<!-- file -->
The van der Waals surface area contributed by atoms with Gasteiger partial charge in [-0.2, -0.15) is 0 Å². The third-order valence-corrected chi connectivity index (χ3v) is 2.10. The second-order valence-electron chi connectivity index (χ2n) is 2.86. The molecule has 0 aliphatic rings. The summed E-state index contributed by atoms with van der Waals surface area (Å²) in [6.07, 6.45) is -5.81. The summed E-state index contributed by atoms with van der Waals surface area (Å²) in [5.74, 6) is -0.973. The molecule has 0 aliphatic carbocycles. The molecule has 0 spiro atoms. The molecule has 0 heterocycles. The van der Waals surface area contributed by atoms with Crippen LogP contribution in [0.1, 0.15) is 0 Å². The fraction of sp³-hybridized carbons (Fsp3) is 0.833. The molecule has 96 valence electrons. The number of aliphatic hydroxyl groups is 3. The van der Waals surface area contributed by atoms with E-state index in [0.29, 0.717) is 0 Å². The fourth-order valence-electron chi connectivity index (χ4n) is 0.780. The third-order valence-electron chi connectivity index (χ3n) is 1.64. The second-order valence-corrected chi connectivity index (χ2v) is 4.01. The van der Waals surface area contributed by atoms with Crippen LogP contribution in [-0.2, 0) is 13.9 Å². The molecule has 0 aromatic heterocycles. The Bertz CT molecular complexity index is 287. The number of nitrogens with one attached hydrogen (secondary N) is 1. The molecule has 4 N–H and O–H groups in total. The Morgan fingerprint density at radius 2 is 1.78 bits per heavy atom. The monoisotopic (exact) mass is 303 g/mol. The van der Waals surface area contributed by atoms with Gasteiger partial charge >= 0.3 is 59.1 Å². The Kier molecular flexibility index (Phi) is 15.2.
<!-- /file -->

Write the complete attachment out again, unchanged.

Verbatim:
The van der Waals surface area contributed by atoms with Gasteiger partial charge in [-0.2, -0.15) is 0 Å². The third-order valence-corrected chi connectivity index (χ3v) is 2.10. The second-order valence-electron chi connectivity index (χ2n) is 2.86. The molecule has 0 aliphatic rings. The summed E-state index contributed by atoms with van der Waals surface area (Å²) in [6.07, 6.45) is -5.81. The summed E-state index contributed by atoms with van der Waals surface area (Å²) in [5.74, 6) is -0.973. The molecule has 0 aliphatic carbocycles. The molecule has 0 spiro atoms. The molecule has 0 heterocycles. The van der Waals surface area contributed by atoms with Crippen LogP contribution in [0.1, 0.15) is 0 Å². The fraction of sp³-hybridized carbons (Fsp3) is 0.833. The molecule has 96 valence electrons. The number of aliphatic hydroxyl groups is 3. The van der Waals surface area contributed by atoms with E-state index in [0.29, 0.717) is 0 Å². The fourth-order valence-electron chi connectivity index (χ4n) is 0.780. The third-order valence-electron chi connectivity index (χ3n) is 1.64. The second-order valence-corrected chi connectivity index (χ2v) is 4.01. The van der Waals surface area contributed by atoms with Crippen LogP contribution in [-0.2, 0) is 13.9 Å². The molecule has 0 aromatic heterocycles. The Bertz CT molecular complexity index is 287. The number of nitrogens with one attached hydrogen (secondary N) is 1. The molecule has 4 N–H and O–H groups in total. The Morgan fingerprint density at radius 2 is 1.78 bits per heavy atom. The monoisotopic (exact) mass is 303 g/mol. The van der Waals surface area contributed by atoms with Gasteiger partial charge >= 0.3 is 59.1 Å². The Kier molecular flexibility index (Phi) is 15.2.